Fixing a V-Twin in Thailand

Friday a guy brings an V-twin motorcycle to our garage for a repair, the problem, a blown head gasket on the front cylinder.

Now, we have seen this motorcycle before, good looking two-wheeler, but been to all the wrong places. We bored these cylinders for the original owner a few years ago after they were powder coated and the edges diamond cut. All that went along just fine.

Problem happened when it went to the first guy to be put back together, working out from what I can best describe as a modified kitchen. You get what you pay for or sometimes you don't. Anyhow, they managed to assemble the motorcycle again, and in a few kilometers, a piston went south along with a lot of other parts. So that engine was trashed! With no warranty to go back on, off it goes to another repair guy who rebuilt the engine, stuck it back in the frame, and it ran fine... until it blew the first head gasket. Back to the repair guy for new head gaskets. Notice I said head gaskets. Well, here lies the problem. When the engine was rebuilt, copper head gaskets were used instead of composition gaskets. To make it worse yet, the head bolts were tightened to the crazy specs that is in the factory manual, then another turn for extra tightness...
This I figured out when I saw the marker on the head bolts, and the marker on the heads. So anyway, only one gasket was changed on the front leaving the copper gasket on the rear seemingly tightened the same way and in a few kilometers the result was the same.

Motorcycle manufacturers want the cylinder head bolts tightened at the correct torque, and not a extra swing because whatever... So upon removal of the top end, the damage was poking me in the eyeball. The two different gaskets were of different thickness creating an unequal compression situation for one and the resulting damage to the cylinders and the studs is a direct result. Two of the front head bolts were finger tight under the rocker box, so I started to look around.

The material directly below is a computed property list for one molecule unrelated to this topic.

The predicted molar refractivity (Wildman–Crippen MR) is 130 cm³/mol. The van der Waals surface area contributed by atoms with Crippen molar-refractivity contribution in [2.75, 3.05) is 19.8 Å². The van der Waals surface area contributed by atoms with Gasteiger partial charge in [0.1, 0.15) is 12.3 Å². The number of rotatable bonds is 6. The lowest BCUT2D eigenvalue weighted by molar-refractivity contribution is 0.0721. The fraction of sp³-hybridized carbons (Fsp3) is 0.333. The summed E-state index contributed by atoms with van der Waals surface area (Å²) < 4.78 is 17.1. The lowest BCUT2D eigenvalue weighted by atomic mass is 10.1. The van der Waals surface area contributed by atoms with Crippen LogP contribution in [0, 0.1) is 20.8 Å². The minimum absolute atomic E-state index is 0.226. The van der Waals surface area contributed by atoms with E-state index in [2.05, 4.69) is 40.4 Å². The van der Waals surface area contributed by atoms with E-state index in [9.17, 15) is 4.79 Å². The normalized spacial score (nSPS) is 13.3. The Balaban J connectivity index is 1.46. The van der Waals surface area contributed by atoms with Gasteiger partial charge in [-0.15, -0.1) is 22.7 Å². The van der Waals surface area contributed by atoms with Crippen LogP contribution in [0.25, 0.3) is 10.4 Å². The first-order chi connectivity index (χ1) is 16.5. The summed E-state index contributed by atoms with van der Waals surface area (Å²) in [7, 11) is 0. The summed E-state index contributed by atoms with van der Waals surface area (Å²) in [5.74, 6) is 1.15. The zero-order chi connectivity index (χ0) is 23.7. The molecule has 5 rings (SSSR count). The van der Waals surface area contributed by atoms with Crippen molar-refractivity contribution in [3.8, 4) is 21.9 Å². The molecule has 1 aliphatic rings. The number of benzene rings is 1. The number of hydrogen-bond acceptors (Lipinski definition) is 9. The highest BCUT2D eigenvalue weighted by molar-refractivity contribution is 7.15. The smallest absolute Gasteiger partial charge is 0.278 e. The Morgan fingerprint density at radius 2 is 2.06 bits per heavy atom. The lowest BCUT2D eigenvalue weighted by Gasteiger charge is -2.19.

The two studs on the 2 loose head bolts didn't measure at the right height. Looking closer, I saw that the stud stop shoulders were up from the case a little bit. Not all that uncommon. They do sometimes come loose while taking the head bolts off. So we get the proper tool to set them back to the case. Not a problem, but they did not feel right. As it turns out, they had pulled the threads out of the case, letting the bolts loose. This could have happened from being over-tightened which, in this running load, let the head and the cylinder move, rocking the studs and pulling them up. That could explain the front gasket problem but the back gasket is another story.

The copper head casket used here, was not a full face gasket. This means that the gasket did not cover the entire sealing surface on the head or the cylinder and it too was puked when it came apart. Not the correct gasket for the job. What where those mechanics thinking when they do dumb stuff like this! This kind of mistakes gets people fired at our workshop. If you don't know what you're doing and can't do it right, leave it alone. This guys spent a lot of money on this motorcycle and still has a good amount of problems.

So, on the rear cylinder gasket surface, from the copper gasket, somehow has an impression of the gasket in it that you can clearly see, the impression is deep enough to keep the correct gasket from sealing. Now we have a real problem. If you surface the cylinder deck, you have compression issues, probably also have piston dome/deck height issues, cylinder stud issues, and a load of crap to figure out.

All this could have been avoided if the mechanics stayed within the limits of assembling torque, and used better quality components..
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